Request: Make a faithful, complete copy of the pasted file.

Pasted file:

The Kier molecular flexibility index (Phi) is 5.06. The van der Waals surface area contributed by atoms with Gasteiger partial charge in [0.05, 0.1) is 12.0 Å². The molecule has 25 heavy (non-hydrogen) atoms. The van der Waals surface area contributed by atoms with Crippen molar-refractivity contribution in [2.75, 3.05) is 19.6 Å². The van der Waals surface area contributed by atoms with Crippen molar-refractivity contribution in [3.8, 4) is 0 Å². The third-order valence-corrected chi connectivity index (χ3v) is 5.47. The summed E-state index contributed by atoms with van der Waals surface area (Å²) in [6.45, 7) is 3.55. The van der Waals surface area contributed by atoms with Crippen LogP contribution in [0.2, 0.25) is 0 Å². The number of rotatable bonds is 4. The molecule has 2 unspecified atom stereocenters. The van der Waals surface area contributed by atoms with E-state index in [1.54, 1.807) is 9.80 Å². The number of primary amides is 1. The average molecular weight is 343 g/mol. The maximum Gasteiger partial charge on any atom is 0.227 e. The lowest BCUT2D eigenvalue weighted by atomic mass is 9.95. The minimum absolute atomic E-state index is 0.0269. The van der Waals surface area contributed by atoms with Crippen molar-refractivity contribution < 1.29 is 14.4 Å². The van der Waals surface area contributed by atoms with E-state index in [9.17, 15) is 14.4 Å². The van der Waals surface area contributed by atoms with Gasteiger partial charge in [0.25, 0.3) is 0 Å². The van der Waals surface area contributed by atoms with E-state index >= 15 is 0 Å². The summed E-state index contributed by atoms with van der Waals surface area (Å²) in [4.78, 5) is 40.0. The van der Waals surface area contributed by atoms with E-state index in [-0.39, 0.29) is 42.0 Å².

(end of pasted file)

The Kier molecular flexibility index (Phi) is 5.06. The van der Waals surface area contributed by atoms with Gasteiger partial charge in [0.05, 0.1) is 12.0 Å². The molecule has 25 heavy (non-hydrogen) atoms. The van der Waals surface area contributed by atoms with Crippen molar-refractivity contribution in [2.75, 3.05) is 19.6 Å². The van der Waals surface area contributed by atoms with Crippen molar-refractivity contribution in [3.8, 4) is 0 Å². The third-order valence-corrected chi connectivity index (χ3v) is 5.47. The summed E-state index contributed by atoms with van der Waals surface area (Å²) in [6.45, 7) is 3.55. The van der Waals surface area contributed by atoms with Crippen LogP contribution in [0.2, 0.25) is 0 Å². The number of rotatable bonds is 4. The molecule has 2 unspecified atom stereocenters. The van der Waals surface area contributed by atoms with E-state index in [1.54, 1.807) is 9.80 Å². The number of primary amides is 1. The average molecular weight is 343 g/mol. The maximum Gasteiger partial charge on any atom is 0.227 e. The lowest BCUT2D eigenvalue weighted by atomic mass is 9.95. The minimum absolute atomic E-state index is 0.0269. The van der Waals surface area contributed by atoms with Crippen molar-refractivity contribution < 1.29 is 14.4 Å². The van der Waals surface area contributed by atoms with E-state index in [9.17, 15) is 14.4 Å². The van der Waals surface area contributed by atoms with Gasteiger partial charge in [0.25, 0.3) is 0 Å². The van der Waals surface area contributed by atoms with E-state index >= 15 is 0 Å². The summed E-state index contributed by atoms with van der Waals surface area (Å²) in [4.78, 5) is 40.0. The van der Waals surface area contributed by atoms with E-state index in [-0.39, 0.29) is 42.0 Å².